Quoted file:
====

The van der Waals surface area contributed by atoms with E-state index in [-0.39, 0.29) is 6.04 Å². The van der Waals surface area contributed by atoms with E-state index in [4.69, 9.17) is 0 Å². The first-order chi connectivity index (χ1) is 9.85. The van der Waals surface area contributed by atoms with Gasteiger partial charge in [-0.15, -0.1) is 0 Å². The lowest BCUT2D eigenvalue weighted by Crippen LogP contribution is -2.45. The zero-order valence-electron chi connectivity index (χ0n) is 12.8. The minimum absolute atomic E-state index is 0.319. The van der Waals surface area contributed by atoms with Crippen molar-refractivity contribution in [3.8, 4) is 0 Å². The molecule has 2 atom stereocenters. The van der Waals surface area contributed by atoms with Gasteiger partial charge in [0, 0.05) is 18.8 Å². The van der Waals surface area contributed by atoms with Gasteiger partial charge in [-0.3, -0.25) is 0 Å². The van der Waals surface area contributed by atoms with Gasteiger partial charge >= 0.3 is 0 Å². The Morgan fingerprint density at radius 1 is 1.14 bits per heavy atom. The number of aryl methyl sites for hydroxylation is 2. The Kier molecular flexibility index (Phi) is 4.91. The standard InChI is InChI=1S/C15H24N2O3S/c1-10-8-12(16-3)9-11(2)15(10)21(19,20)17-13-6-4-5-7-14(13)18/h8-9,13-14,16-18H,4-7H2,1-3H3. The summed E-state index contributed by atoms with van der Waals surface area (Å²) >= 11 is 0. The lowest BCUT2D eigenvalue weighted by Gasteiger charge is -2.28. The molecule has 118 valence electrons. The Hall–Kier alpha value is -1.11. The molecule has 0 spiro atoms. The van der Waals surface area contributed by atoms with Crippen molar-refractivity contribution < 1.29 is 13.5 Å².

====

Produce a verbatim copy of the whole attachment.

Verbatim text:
The van der Waals surface area contributed by atoms with E-state index in [-0.39, 0.29) is 6.04 Å². The van der Waals surface area contributed by atoms with E-state index in [4.69, 9.17) is 0 Å². The first-order chi connectivity index (χ1) is 9.85. The van der Waals surface area contributed by atoms with Gasteiger partial charge in [-0.15, -0.1) is 0 Å². The lowest BCUT2D eigenvalue weighted by Crippen LogP contribution is -2.45. The zero-order valence-electron chi connectivity index (χ0n) is 12.8. The minimum absolute atomic E-state index is 0.319. The van der Waals surface area contributed by atoms with Crippen molar-refractivity contribution in [3.8, 4) is 0 Å². The molecule has 2 atom stereocenters. The van der Waals surface area contributed by atoms with Gasteiger partial charge in [0, 0.05) is 18.8 Å². The van der Waals surface area contributed by atoms with Gasteiger partial charge in [-0.3, -0.25) is 0 Å². The van der Waals surface area contributed by atoms with Gasteiger partial charge >= 0.3 is 0 Å². The Morgan fingerprint density at radius 1 is 1.14 bits per heavy atom. The number of aryl methyl sites for hydroxylation is 2. The Kier molecular flexibility index (Phi) is 4.91. The standard InChI is InChI=1S/C15H24N2O3S/c1-10-8-12(16-3)9-11(2)15(10)21(19,20)17-13-6-4-5-7-14(13)18/h8-9,13-14,16-18H,4-7H2,1-3H3. The summed E-state index contributed by atoms with van der Waals surface area (Å²) >= 11 is 0. The lowest BCUT2D eigenvalue weighted by Gasteiger charge is -2.28. The molecule has 118 valence electrons. The Hall–Kier alpha value is -1.11. The molecule has 0 spiro atoms. The van der Waals surface area contributed by atoms with Crippen molar-refractivity contribution < 1.29 is 13.5 Å².